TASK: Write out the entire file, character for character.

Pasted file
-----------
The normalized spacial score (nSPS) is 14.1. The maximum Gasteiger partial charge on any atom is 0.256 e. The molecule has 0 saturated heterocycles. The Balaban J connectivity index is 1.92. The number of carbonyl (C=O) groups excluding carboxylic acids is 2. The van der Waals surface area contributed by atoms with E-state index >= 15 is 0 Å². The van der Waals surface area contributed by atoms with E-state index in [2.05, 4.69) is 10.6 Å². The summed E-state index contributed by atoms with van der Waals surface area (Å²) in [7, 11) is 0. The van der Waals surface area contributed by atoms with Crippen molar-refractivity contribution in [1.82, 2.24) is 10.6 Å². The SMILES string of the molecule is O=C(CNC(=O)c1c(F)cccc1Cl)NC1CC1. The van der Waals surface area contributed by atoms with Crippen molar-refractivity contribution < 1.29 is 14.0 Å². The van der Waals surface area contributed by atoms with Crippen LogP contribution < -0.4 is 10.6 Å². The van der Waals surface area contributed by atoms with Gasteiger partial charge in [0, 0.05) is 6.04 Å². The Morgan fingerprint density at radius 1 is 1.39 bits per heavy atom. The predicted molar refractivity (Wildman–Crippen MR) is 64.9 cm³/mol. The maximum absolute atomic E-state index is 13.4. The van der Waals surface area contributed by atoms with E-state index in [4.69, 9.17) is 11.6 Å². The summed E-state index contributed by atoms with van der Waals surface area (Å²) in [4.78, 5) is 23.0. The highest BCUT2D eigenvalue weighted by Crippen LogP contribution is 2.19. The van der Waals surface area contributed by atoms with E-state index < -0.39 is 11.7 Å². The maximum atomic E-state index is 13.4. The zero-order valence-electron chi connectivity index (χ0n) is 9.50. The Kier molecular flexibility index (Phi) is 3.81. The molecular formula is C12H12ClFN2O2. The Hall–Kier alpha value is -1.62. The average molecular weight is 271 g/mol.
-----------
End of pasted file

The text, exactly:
The normalized spacial score (nSPS) is 14.1. The maximum Gasteiger partial charge on any atom is 0.256 e. The molecule has 0 saturated heterocycles. The Balaban J connectivity index is 1.92. The number of carbonyl (C=O) groups excluding carboxylic acids is 2. The van der Waals surface area contributed by atoms with E-state index >= 15 is 0 Å². The van der Waals surface area contributed by atoms with E-state index in [2.05, 4.69) is 10.6 Å². The summed E-state index contributed by atoms with van der Waals surface area (Å²) in [7, 11) is 0. The van der Waals surface area contributed by atoms with Crippen molar-refractivity contribution in [1.82, 2.24) is 10.6 Å². The SMILES string of the molecule is O=C(CNC(=O)c1c(F)cccc1Cl)NC1CC1. The van der Waals surface area contributed by atoms with Crippen molar-refractivity contribution < 1.29 is 14.0 Å². The van der Waals surface area contributed by atoms with Crippen LogP contribution < -0.4 is 10.6 Å². The van der Waals surface area contributed by atoms with Gasteiger partial charge in [0, 0.05) is 6.04 Å². The Morgan fingerprint density at radius 1 is 1.39 bits per heavy atom. The predicted molar refractivity (Wildman–Crippen MR) is 64.9 cm³/mol. The maximum absolute atomic E-state index is 13.4. The van der Waals surface area contributed by atoms with E-state index in [4.69, 9.17) is 11.6 Å². The summed E-state index contributed by atoms with van der Waals surface area (Å²) in [4.78, 5) is 23.0. The highest BCUT2D eigenvalue weighted by Crippen LogP contribution is 2.19. The van der Waals surface area contributed by atoms with E-state index < -0.39 is 11.7 Å². The maximum atomic E-state index is 13.4. The zero-order valence-electron chi connectivity index (χ0n) is 9.50. The Kier molecular flexibility index (Phi) is 3.81. The molecular formula is C12H12ClFN2O2. The Hall–Kier alpha value is -1.62. The average molecular weight is 271 g/mol.